If you care about athleticism or sports performance, this standing calf raise actually help. Calf training helps you jump higher and more frequently by allowing your body to produce more force, absorb more force eccentrically (during landing), and reinforce tendon strength and total-body stability so you are more resilient.
The lower leg muscles have an active part in the ankles and knees functions. Every movement that mobilizes these joints — such as running, kicking, tackling, and jumping — will benefit from calf training. Strengthening your calves will help you be a more complete and efficient athlete.
Healthier, Stronger Ankles and Knees
Standing calf raises can eventually improve your ankle mobility by gradually stretching your calves. The calves will also increase in size and strength, resulting in more control and resilience over the ankle and knee joints. (4)
This carries over to everyday life, since many people are on their feet all day long. It’s especially relevant if you walk, run, or play sports that heavily involve your legs.
The standing calf raise is considered a single-joint isolation exercise, because the only movement should be at the ankle joint. The movement focuses training stress on a single muscle group — the triceps surae, more commonly known as the calves, which are the main muscles in the lower leg.
The gastrocnemius is one of two heads of the calf muscle. Sometimes shortened to “the gastroc,” it runs from the back of your knees to your ankles. The gastroc is the larger of the two calf heads and it’s the one you see the most.
Its function is plantar flexion of the foot (extending the ankle and pointing the toes down). It also plays a role to assist your hamstrings when bending your knees. This is a muscle heavily involved in running, jumping, and walking.
The soleus is the other head of the calf muscle. This deeper section is located between the gastrocnemius and the lower leg bones. This muscle is significantly involved in plantar flexion (lowering your toes below your heels). The soleus isn’t as big, but it is relatively powerful and it’s crucial for running, walking, and standing tall.
Those who completely avoid calf training are sorely mistaken, especially if they want complete physical development. Many lifters should introduce this exercise into their training because it has more to offer than just hypertrophy.
Bodybuilders and Physique Athletes
If you’re interested in an aesthetic, symmetrical physique, you should never skip calves. In fact, in the early days of classic bodybuilding, lifters would aim to have their calves as big as their arms. The legendary Arnold Schwarzenegger supposedly “calf-shamed” himself by frequently wearing shorts, so the constant sight of his relatively small calves would be motivation to train them intensely.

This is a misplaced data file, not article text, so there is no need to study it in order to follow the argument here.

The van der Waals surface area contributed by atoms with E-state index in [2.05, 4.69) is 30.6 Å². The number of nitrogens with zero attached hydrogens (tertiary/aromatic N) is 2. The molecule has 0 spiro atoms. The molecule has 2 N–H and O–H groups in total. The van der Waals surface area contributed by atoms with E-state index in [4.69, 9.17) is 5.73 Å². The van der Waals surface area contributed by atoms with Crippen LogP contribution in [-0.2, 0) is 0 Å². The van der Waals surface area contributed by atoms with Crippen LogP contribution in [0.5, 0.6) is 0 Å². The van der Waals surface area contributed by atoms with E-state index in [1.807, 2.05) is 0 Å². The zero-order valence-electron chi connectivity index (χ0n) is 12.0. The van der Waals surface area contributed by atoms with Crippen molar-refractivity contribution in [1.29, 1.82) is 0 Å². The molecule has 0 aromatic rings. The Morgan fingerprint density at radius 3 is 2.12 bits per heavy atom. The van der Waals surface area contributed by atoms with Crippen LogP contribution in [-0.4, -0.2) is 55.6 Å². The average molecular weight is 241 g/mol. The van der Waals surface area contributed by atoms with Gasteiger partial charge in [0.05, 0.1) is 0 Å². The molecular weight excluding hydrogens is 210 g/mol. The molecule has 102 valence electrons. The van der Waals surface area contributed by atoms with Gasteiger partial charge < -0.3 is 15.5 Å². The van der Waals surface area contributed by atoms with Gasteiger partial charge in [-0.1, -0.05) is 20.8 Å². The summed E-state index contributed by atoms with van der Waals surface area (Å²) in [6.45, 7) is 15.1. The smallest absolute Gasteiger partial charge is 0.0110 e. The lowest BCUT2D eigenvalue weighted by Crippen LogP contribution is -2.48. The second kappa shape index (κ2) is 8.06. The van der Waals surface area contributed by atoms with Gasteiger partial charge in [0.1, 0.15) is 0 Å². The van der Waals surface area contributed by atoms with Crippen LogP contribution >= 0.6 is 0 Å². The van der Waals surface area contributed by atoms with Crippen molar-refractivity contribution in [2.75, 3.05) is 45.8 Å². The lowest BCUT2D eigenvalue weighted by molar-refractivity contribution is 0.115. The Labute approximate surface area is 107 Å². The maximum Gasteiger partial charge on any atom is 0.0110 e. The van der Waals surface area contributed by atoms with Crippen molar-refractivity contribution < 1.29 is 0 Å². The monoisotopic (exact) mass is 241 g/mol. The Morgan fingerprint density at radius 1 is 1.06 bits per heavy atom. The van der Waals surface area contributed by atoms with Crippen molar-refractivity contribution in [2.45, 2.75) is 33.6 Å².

Many people still overlook calf training but, along with your forearms, they are the most visible parts of your body most of the time. In any case, if you’re chasing aesthetics, you cannot avoid working any body part.
Calf training won’t directly carry to your big lifts, but it can actually be very valuable to strength athletes. Indeed, the calves help knee and ankle stability, and this is especially true of the soleus because it is more active when your knees are bent — like in the squat.
Moreover, calf training can also improve ankle mobility, which is critical for proper squat mechanics and overall lower body health. If you’re a strength athlete who’s experiencing knee pain, has trouble reaching squat depth, or is experiencing instability when lifting, you should give calf training a go.
In athletics, injury prevention is key. Directly training the calves can result in calf muscles that can withstand more shock while improving ankle mobility and resiliency — especially with respect to the Achilles tendon, a vulnerable part of any athlete’s body.
Athletes experience constant stress on the ankle and knee joints when changing direction, sprinting, and performing plyometric movements on or off the field. These activities can be some of the most potentially dangerous movements one can perform if their body’s support structures aren’t durable. As such, if you’re an athlete that cares about knee or ankle injury prevention, you should train your calves.
Being an isolation exercise that targets a single muscle group, it makes no sense trying to go super-heavy with this exercise because it’s less efficient and other muscles will be recruited.
Moreover, calves typically react better to a longer time under tension and higher volume, because they have a high proportion of slow muscle fibers. They are best trained with moderate-to-high rep schemes.
Moderate Weight, Moderate Repetitions
This is a classic, proven hypertrophy scheme. Three to five sets of eight to 12 repetitions will work just fine. The weight should be as heavy as you can handle to the rep range, but not at the expense of form. You should be able to control the weight at all times, achieve a full stretch, and be able to contract maximally without compromising the range of motion.
Light Weight, High Repetitions
Going lighter for higher repetitions is a surefire way to scorch your calves if you have trouble feeling them, and can serve as a great finisher. Two to three sets of 15 to 25 repetitions, reaching muscular failure at the last repetition, is a great way to accumulate volume and grow your calves.
If you’re a more seasoned lifter, spicing up your calf training can spark new gains and motivation. Calves are particularly responsive to tempo training — manipulating the speed of the lifting and lower phases of each repetition.
For unprecedented soreness and muscle stimulus, try a two-part approach with several sets emphasizing the stretched position followed by several sets emphasizing the contracted position. Two to three sets of 10 to 15 repetitions with a two-second pause at the bottom, followed by two to three sets of 10 to 15 repetitions with a two-second pause at the top of the contraction.
Going Beyond Failure
If you’re an advanced lifter, you might still need to crank up your calf training to the next level in order to progress. Warning: The muscle burn will be uncomfortable, but tremendously efficient. This approach strategically uses partial range of motion repetitions after exhausting the muscle with a full range of motion, to increase the total time under tension.